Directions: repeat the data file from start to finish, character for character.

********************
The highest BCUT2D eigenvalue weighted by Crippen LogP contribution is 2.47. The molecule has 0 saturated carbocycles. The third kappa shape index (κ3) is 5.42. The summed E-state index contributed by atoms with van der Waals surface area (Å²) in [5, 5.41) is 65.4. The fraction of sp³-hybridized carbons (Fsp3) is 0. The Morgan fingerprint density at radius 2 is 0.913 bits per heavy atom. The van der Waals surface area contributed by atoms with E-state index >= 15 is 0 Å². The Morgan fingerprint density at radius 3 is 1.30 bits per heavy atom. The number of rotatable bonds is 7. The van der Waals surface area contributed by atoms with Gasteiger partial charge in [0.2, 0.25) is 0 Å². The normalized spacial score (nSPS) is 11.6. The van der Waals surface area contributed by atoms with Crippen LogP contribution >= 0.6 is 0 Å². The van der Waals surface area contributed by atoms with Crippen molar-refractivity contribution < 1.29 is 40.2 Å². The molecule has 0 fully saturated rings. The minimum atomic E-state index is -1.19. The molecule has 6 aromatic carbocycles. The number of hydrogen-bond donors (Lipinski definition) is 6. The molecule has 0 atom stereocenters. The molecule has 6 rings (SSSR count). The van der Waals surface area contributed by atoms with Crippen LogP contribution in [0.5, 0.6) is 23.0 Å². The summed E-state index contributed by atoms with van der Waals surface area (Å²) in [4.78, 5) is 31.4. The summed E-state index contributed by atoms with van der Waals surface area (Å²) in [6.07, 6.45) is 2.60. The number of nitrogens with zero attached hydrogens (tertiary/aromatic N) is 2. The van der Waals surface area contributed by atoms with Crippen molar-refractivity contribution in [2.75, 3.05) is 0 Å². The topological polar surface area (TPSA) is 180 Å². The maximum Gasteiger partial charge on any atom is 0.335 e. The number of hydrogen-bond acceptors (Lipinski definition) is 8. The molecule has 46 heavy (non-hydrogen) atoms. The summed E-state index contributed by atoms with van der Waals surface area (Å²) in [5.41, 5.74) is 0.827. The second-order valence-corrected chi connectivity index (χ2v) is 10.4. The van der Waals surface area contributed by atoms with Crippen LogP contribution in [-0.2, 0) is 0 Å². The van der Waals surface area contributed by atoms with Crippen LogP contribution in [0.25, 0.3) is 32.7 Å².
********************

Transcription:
The highest BCUT2D eigenvalue weighted by Crippen LogP contribution is 2.47. The molecule has 0 saturated carbocycles. The third kappa shape index (κ3) is 5.42. The summed E-state index contributed by atoms with van der Waals surface area (Å²) in [5, 5.41) is 65.4. The fraction of sp³-hybridized carbons (Fsp3) is 0. The Morgan fingerprint density at radius 2 is 0.913 bits per heavy atom. The van der Waals surface area contributed by atoms with E-state index >= 15 is 0 Å². The Morgan fingerprint density at radius 3 is 1.30 bits per heavy atom. The number of rotatable bonds is 7. The van der Waals surface area contributed by atoms with Gasteiger partial charge in [0.2, 0.25) is 0 Å². The normalized spacial score (nSPS) is 11.6. The van der Waals surface area contributed by atoms with Crippen LogP contribution >= 0.6 is 0 Å². The van der Waals surface area contributed by atoms with Crippen molar-refractivity contribution < 1.29 is 40.2 Å². The molecule has 0 fully saturated rings. The minimum atomic E-state index is -1.19. The molecule has 6 aromatic carbocycles. The number of hydrogen-bond donors (Lipinski definition) is 6. The molecule has 0 atom stereocenters. The molecule has 6 rings (SSSR count). The van der Waals surface area contributed by atoms with Crippen LogP contribution in [0.5, 0.6) is 23.0 Å². The summed E-state index contributed by atoms with van der Waals surface area (Å²) in [4.78, 5) is 31.4. The summed E-state index contributed by atoms with van der Waals surface area (Å²) in [6.07, 6.45) is 2.60. The number of nitrogens with zero attached hydrogens (tertiary/aromatic N) is 2. The van der Waals surface area contributed by atoms with Crippen molar-refractivity contribution in [2.75, 3.05) is 0 Å². The topological polar surface area (TPSA) is 180 Å². The maximum Gasteiger partial charge on any atom is 0.335 e. The number of hydrogen-bond acceptors (Lipinski definition) is 8. The molecule has 46 heavy (non-hydrogen) atoms. The summed E-state index contributed by atoms with van der Waals surface area (Å²) in [5.41, 5.74) is 0.827. The second-order valence-corrected chi connectivity index (χ2v) is 10.4. The van der Waals surface area contributed by atoms with Crippen LogP contribution in [-0.2, 0) is 0 Å². The van der Waals surface area contributed by atoms with Crippen LogP contribution in [0.25, 0.3) is 32.7 Å².